Published 1969 — Download PDF of the original newspaper column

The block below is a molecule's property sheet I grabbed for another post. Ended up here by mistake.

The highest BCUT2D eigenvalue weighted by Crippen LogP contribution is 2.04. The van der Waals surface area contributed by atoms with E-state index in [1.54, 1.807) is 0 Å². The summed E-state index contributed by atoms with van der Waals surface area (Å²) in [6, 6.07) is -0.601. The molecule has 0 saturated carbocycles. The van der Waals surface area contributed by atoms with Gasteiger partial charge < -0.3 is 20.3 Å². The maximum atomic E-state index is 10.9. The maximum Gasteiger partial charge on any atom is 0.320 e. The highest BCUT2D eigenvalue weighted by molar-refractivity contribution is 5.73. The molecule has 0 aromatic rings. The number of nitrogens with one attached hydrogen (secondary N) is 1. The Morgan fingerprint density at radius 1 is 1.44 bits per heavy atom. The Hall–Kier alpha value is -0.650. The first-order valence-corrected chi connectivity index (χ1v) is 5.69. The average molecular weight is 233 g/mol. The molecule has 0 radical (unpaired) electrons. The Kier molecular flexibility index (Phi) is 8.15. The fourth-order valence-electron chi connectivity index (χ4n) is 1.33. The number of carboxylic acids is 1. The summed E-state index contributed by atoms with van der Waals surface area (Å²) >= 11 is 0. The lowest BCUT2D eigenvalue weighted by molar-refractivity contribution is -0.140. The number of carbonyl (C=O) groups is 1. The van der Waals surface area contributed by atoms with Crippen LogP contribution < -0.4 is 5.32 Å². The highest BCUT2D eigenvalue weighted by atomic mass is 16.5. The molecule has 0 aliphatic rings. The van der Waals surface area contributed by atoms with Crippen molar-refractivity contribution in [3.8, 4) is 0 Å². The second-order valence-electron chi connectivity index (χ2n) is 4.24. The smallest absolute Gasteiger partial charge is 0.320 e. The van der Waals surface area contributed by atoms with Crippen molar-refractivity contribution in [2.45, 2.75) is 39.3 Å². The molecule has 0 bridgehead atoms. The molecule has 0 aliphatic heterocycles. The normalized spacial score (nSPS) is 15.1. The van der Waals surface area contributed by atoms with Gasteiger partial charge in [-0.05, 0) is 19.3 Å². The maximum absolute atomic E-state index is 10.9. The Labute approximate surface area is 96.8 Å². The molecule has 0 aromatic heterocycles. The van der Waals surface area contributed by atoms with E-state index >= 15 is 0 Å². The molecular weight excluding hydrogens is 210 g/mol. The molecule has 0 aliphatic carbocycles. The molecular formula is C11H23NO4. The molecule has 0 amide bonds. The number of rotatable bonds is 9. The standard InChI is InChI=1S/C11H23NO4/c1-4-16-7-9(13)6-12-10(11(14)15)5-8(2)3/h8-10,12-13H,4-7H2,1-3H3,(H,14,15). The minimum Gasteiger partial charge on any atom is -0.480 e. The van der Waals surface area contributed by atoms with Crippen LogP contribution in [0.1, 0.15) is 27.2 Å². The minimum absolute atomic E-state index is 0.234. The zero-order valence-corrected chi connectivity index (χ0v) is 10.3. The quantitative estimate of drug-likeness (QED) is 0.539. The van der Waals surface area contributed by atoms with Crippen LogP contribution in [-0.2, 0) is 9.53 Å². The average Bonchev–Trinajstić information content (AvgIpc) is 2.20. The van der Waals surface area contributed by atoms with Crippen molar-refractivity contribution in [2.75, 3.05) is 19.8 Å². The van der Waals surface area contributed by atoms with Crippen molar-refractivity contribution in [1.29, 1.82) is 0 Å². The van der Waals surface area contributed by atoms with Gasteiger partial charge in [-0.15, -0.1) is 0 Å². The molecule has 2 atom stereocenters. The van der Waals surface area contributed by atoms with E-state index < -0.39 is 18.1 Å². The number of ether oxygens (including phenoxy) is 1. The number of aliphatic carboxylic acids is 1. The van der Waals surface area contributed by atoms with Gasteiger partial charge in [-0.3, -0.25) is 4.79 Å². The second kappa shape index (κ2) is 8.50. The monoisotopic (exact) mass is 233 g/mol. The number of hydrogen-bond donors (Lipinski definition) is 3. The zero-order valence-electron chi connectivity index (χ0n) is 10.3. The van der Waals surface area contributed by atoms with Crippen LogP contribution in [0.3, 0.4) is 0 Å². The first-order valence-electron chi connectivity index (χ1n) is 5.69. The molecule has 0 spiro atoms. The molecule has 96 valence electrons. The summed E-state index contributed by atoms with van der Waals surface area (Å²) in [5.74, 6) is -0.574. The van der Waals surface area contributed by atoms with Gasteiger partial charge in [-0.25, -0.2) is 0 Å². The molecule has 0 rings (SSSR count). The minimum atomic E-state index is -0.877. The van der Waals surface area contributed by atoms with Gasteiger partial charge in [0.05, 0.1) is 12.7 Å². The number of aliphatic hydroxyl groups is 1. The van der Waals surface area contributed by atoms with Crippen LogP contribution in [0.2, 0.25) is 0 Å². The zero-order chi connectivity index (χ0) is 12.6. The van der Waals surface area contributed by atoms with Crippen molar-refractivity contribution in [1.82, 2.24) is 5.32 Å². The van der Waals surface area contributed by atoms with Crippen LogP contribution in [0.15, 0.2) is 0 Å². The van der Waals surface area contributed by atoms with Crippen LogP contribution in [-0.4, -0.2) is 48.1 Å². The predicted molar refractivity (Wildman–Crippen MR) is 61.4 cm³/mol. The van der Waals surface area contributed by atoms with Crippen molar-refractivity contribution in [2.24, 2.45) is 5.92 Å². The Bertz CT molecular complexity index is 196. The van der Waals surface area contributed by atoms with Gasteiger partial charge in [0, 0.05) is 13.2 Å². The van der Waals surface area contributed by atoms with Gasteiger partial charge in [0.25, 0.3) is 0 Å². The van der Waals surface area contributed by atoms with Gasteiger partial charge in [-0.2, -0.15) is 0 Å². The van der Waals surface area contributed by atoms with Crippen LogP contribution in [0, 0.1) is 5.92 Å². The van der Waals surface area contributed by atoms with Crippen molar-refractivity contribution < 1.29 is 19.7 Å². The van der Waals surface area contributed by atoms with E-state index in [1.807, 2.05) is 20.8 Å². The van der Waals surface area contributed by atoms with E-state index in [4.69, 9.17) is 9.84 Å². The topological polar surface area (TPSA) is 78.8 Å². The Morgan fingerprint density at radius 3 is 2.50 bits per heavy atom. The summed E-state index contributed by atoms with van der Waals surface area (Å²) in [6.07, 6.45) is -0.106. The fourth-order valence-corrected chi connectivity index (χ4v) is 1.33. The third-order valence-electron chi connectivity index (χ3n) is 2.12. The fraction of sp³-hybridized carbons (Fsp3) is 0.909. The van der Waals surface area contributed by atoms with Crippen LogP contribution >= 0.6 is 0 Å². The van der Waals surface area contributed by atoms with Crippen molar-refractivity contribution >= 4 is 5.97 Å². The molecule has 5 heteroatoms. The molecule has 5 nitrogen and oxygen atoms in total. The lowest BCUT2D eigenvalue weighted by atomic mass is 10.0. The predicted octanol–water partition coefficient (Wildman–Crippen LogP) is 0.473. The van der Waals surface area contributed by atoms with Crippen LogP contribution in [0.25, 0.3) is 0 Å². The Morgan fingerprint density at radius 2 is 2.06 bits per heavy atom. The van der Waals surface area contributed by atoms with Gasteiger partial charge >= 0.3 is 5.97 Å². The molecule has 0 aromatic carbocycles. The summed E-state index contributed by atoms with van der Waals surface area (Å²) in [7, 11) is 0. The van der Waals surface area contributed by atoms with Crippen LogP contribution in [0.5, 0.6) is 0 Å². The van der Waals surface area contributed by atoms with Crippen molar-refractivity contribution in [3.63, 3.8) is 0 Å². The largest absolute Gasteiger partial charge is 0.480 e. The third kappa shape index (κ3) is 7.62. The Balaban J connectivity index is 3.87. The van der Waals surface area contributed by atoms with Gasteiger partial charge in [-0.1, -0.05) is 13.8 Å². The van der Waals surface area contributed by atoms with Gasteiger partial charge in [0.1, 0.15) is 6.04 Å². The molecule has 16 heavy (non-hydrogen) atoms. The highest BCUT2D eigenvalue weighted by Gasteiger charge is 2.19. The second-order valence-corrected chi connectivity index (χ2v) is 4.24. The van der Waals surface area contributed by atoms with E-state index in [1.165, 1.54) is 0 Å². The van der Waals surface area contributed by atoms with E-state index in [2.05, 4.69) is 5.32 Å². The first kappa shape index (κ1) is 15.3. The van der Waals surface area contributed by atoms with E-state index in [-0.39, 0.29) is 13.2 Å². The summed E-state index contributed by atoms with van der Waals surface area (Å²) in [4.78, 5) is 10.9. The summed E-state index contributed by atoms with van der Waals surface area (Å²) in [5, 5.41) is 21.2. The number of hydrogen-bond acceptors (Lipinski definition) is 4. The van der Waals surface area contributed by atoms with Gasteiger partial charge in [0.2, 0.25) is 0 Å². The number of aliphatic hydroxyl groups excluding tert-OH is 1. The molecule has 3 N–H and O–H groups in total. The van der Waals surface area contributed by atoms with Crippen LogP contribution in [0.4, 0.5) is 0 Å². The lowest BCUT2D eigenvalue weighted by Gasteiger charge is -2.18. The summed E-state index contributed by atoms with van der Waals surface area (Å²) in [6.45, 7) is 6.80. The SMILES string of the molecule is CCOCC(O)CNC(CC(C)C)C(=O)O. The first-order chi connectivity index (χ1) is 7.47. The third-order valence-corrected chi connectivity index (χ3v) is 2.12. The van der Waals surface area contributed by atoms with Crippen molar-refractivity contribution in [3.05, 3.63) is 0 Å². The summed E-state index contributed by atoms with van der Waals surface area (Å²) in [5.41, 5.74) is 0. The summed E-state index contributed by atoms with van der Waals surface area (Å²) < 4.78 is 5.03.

Byrd's-Eye View By U.S. Senator Robert C. Byrd Carbon Monoxide-A Killer on the Loose It is unlikely that the average person gives much thought to the oxygen in the air he breathes. But the time may be coming when all of us may be forced to pay a great deal of attention to this matter which we have always taken for granted. The internal combustion engine, which has given modern industrial civilization so much of its thrust, has not been an unmixed blessing to the human race it serves. It powers our automobiles, buses, airplanes, railway trains, and trucks-but it does so at an enormous cost in terms of polluting the life-sustaining air that all animals and humans on the planet must breathe to exist. A 65-page report just released by the National Academy of Sciences, which has completed a six months study of air pollution caused by internal combustion exhaust, concludes that carbon monoxide in the air is a growing menace to the nation's health. Carbon monoxide, a highly toxic, colorless, odorless gas, is a product of incomplete combustion. In even small concentrations it can be fatal, combining in the blood stream, as it does, with the hemoglobin to destroy its oxygen- carrying function. Fresh air contains less than one-tenth of one part of carbon monoxide per million. Yet, the streets of Chicago have been found to have levels of 12 parts of carbon monoxide per million - 120 times more than fresh air. The Academy report says that each day automobile traffic alone produces more than 8 million pounds of carbon monoxide in New York City and 20 million pounds in Los Angeles. How much carbon monoxide is now in the air nobody knows. But the Academy report says that if there is a threshold at which body damage may occur from carbon monoxide poisoning, it probably begins at somewhere around 10 parts per million. In less than fatal concentrations, reflexes are slowed, and brain and vital organ damage may result, since the heart has to beat faster in contaminated atmosphere, and the blood flow must be increased, to supply sufficient oxygen to the body's cells. All of the facts about this new menace to health are not yet known. More investigation is needed, quickly, as America's urban air grows more polluted by the day. Carbon monoxide tainting of the air is just one more example of how man has poisoned the environment in which he has to live. Unless effective corrective action is forthcoming, mankind will inevitably have to pay the price of pollution and in terms which we may not yet even fully comprehend.